In addition to helping run the pumpkin patch, Undem continued working for Dale Carnegie.

After sharing the stage with motivational speaker Renee Rongen at an On the Minds of Moms event, Undem said her career path took another turn. Rongren agreed to help Undem transition from corporate training to public speaking.

"That was when I really kind of started getting into speaking for rural communities and I wrote my book 'How Mommy Got Her Groove Back,'" she said.

Undem got involved with her local economic development board and served as president of the Oakes Chamber of Commerce. What she soon noticed was that both organizations were very insular.

"You need to be introduced to and exposed to new ideas" in order to innovate, Undem said. "Everyone says that small towns are small-minded and I don't know that that's really it. It's that they don't know differently. If you don't leave the community much for work or otherwise, where are your new ideas going to come from?"

"I've always felt like our small town, we don't need a ton more people, but we need to unlock more of the potential and the capacity of the people who live here," she continued.

Listen to Undem's Growing Small Towns podcast here.

Undem began to dream of establishing an organization to help that happen.

The answer to her dreams came in the form of a building on Main Street in Oakes once owned by her grandparents.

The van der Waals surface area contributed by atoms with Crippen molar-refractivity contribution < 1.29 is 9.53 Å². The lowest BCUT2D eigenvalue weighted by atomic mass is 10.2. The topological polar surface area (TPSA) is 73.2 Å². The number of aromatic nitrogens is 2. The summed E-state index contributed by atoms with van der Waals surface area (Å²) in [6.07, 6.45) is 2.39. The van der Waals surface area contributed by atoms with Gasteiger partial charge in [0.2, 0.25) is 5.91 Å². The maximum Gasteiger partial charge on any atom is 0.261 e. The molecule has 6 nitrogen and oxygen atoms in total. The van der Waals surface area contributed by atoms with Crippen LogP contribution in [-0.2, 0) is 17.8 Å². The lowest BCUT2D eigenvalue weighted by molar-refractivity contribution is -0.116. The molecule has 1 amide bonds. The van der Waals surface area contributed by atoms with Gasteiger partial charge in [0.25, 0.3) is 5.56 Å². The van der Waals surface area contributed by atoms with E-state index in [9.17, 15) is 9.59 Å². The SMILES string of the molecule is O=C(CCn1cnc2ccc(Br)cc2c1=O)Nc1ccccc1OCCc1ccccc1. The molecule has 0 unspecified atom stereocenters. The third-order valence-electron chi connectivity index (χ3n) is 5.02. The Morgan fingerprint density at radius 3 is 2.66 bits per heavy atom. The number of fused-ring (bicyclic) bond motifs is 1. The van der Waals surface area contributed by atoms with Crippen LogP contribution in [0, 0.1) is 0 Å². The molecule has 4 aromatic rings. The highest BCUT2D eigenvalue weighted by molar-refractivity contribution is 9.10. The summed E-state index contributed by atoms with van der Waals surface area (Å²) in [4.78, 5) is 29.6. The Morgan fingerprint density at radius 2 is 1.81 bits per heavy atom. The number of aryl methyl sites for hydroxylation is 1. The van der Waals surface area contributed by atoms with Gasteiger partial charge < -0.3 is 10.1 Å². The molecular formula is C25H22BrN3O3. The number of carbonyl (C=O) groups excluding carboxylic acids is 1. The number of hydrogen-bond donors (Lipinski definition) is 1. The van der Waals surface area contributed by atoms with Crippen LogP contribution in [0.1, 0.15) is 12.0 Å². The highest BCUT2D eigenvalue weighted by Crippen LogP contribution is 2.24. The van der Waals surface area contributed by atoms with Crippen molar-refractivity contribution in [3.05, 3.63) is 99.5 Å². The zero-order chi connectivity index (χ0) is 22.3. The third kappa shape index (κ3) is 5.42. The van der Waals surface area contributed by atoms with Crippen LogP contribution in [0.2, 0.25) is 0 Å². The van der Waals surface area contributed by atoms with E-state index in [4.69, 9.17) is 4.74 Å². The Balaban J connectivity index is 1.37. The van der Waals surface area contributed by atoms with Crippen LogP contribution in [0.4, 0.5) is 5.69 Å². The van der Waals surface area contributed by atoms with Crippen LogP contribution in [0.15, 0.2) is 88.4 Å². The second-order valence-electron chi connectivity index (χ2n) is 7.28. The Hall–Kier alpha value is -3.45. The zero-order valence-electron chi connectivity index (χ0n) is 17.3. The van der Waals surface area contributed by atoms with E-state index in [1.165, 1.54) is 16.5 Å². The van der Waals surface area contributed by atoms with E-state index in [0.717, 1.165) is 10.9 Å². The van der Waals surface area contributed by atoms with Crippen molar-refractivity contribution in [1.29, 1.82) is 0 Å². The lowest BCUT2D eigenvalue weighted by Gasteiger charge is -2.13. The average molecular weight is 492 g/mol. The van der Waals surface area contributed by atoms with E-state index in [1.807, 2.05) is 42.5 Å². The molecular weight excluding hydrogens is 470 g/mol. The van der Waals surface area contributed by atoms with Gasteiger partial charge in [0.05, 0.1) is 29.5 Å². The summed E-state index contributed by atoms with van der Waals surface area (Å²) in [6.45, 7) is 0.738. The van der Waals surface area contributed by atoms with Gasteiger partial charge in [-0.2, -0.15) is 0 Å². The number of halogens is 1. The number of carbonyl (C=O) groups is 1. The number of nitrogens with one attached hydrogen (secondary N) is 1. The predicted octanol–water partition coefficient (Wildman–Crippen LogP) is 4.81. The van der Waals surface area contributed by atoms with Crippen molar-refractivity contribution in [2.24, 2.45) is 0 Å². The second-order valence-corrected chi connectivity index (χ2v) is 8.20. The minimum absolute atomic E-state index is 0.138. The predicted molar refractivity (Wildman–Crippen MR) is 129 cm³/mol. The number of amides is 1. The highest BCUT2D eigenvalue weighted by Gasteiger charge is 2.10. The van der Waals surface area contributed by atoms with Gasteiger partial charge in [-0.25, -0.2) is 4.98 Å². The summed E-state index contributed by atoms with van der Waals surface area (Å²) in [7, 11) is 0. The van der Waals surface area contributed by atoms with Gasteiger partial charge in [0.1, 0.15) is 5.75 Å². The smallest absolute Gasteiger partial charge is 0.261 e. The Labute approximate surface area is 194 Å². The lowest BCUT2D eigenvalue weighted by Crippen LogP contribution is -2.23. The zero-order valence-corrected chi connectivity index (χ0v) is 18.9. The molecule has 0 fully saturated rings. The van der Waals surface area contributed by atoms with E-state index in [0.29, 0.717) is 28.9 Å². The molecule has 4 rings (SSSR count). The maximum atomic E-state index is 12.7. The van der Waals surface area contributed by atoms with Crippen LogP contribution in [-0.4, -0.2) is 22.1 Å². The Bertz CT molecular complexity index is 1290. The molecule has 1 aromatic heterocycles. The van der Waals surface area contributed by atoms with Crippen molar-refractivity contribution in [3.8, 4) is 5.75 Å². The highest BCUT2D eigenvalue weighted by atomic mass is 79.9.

"My mom's parents ran a Ben Franklin store when I was a little girl. My mom worked there, so a lot of my elementary school and middle school memories are tied and wrapped up in that building," Undem said.

When she returned to Oakes, Undem felt drawn to the building that had sat mostly empty in recent years.

"It kind of started to become a thing where I'd go for a run in the morning, and I'd run onto Main Street and I'd run right by it," she said. "I'd think, 'She belongs to me. I'm supposed to do something with that space.'"

In 2019, she formed Growing Small Towns and began the process of acquiring the building to house its headquarters as well as a multi-purpose training, co-working and event facility.

Rebecca Undem, of Growing Small Towns speaks at a StartupBREW event June 23 at the Scherling Tennis Court Complex in Island Park. Chris Flynn / The Forum
Rebecca Undem, of Growing Small Towns speaks at a StartupBREW event June 23 at the Scherling Tennis Court Complex in Island Park. Chris Flynn / The Forum

The three pillars

Undem said when she established Growing Small Towns, she wanted it to rest on three pillars:

Promoting entrepreneurship and small business development. "It's about growing our own mom-and-pop, locally-owned stores. It's not about one giant employer anymore. It's just not sustainable for our small towns," Undem said.